Fandom has been an important part of my life since I was born, with my mother and father being complete dorks and shoving Star Wars down my throat before I could even speak, it wasn’t much of a choice. My first ever crush was on Luke Skywalker and my journey down the rabbit hole that we call fandom had begun.
As a child I was obsessed with the internet. If I was at home there was a 90% chance that I was sitting on the computer. First it was pbskids.org, then it was cartoonnetwork.com, and then it was smallworlds.com, a MMO site where you could create your own 3D avatar and explore the digitally made world full of all sorts of different games and people. It’s now shut down until further notice, a fact which surprised me a lot last year. I made my parents pay so much money to get VIP clothes and objects, all digital markers of wealth in a virtual world. That was the beginning of my foray into online fandom spaces. There was different forums and communities on the website dedicated to shows and movies that I participated in, but what really constituted the beginning of my online fandom presence was Deviantart.com.
Deviantart is a website that allows artists of all types to upload content from paintings, to animations, to fanfictions, and more. I used this site to gather and collect fanart of all my favorite pairings from shows, mostly Avatar: The Last Airbender. I poured hours and hours into just saving different art. I was obsessed with the “ship wars” of the fandom. A Ship War is basically a fight to determine which ship, short for relationship, was the best of the show, with the winner of this war usually being whose ship turned out to be canon in the show. These ship wars often gave a lot of buzz to a show and the creators of Avatar even encouraged them to happen. They created an entire animated short dedicated to who was going to end up being the true love interest of the most commonly shipped character, Katara, which sparked unrest and excitement for the fandom. While most of the time ship wars were fun and actually influenced more creativity among fan artists, sometimes things would get nasty with people actually becoming rude or mean to other opposing fans. It’s odd to think about so much emotions getting thrown around due to a fictional show.
These shipping wars continued with the sequel to The Last Airbender called Legend of Korra. This show also had a lot of ship wars, which only seemed to get nastier as the audience of the previous show had grown older as time passed. It was during my obsession with this show that I discovered tumblr in 2012. Tumblr was my main online fandom until summer of 2018 and I finally started using instagram. With over 88,000 posts made on my account, it’s safe to say I was on tumblr a lot. I started using tumblr and focusing on Legend of Korra, but I quickly found the Sherlock fandom. The Sherlock fandom started my obsession with gay shipping and broadened my understanding of queer communities. This is the fandom that made me realize that I myself, wasn’t straight.
The Sherlock fandom and tumblr community both had an emphasis on social justice focusing on queer, gender, and racial equality. My time on tumblr is what influenced me to become passionate and active in social justice issues. I also began to create content for the fandom while on tumblr with my first delve into video editing when I began to create music video-esque projects for an animated youtube series called Eddsworld. This is significant to me because I currently still make edited videos for my fandoms and I currently plan on using this skill to break into the film industry so it’s interesting to see how my online fandom community has really influenced me so much.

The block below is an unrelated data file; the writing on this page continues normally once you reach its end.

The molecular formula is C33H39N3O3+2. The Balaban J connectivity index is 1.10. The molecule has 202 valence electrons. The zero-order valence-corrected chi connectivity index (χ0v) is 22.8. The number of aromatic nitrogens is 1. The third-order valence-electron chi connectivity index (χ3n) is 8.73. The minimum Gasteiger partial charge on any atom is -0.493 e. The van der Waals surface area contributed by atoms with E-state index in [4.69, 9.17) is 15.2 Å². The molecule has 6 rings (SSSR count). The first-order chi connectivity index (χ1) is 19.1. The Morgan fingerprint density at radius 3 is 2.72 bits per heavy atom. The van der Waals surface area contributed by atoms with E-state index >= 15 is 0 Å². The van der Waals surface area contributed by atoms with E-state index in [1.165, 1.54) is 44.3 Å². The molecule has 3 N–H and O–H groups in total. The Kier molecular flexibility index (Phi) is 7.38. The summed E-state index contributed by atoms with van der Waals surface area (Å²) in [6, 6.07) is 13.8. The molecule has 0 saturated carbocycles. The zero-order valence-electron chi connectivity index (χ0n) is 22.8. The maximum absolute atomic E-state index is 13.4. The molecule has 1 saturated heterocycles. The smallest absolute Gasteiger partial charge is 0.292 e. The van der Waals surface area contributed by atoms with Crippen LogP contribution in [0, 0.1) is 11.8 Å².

One aspect of of fandom that I’ve neglected to mention throughout this essay so far is the friendships that you make while in online fandom communities. It’s a community for sure, but the close friends that you make are so important. While I’m not friends with any from tumblr anymore, during middle school, my online friendships were so important to me, especially during a time when my real life friendships were lacking in a major way. They were my support group and I don’t know what I would have done without them. That’s one way that fandom hasn’t actually changed that much for me.
Today, my main source for online fandom community is instagram. I and other fans online create art and I am mostly involved in the video editing community but also interact with visual artists as well. I mostly create content for the movie Venom, and other shows and movies featuring the actor Tom Hardy. I also create marvel videos, too, but the fun thing about instagram is that I feel like I could change my interests at any moment and still have a strong fanbase for my edits. I created my account last year in June with editing videos about Star Wars: The Clone Wars, an animated children’s show that aired on Cartoon Network, and quickly found fellow fans, but thing about instagram is that a lot of people are just here to see cool creative art which allows me to spread my interests in lots of different directions. I’ve also made a lot of really close, good friends through the instagram fandom community. I even involved my younger sibling to join the fandom, inspiring her to join the hopefully first of many online fandom communities.
Fandom is important to me because it really inspires me to think hard and more in depth about the tv shows and movies that I consume and also has inspired me to create my own works having to do with those shows and movies, and eventually work on my own original works inspired by those important pieces of media. Everyone in fandom is working to make eachother explore media and be as creative as possible.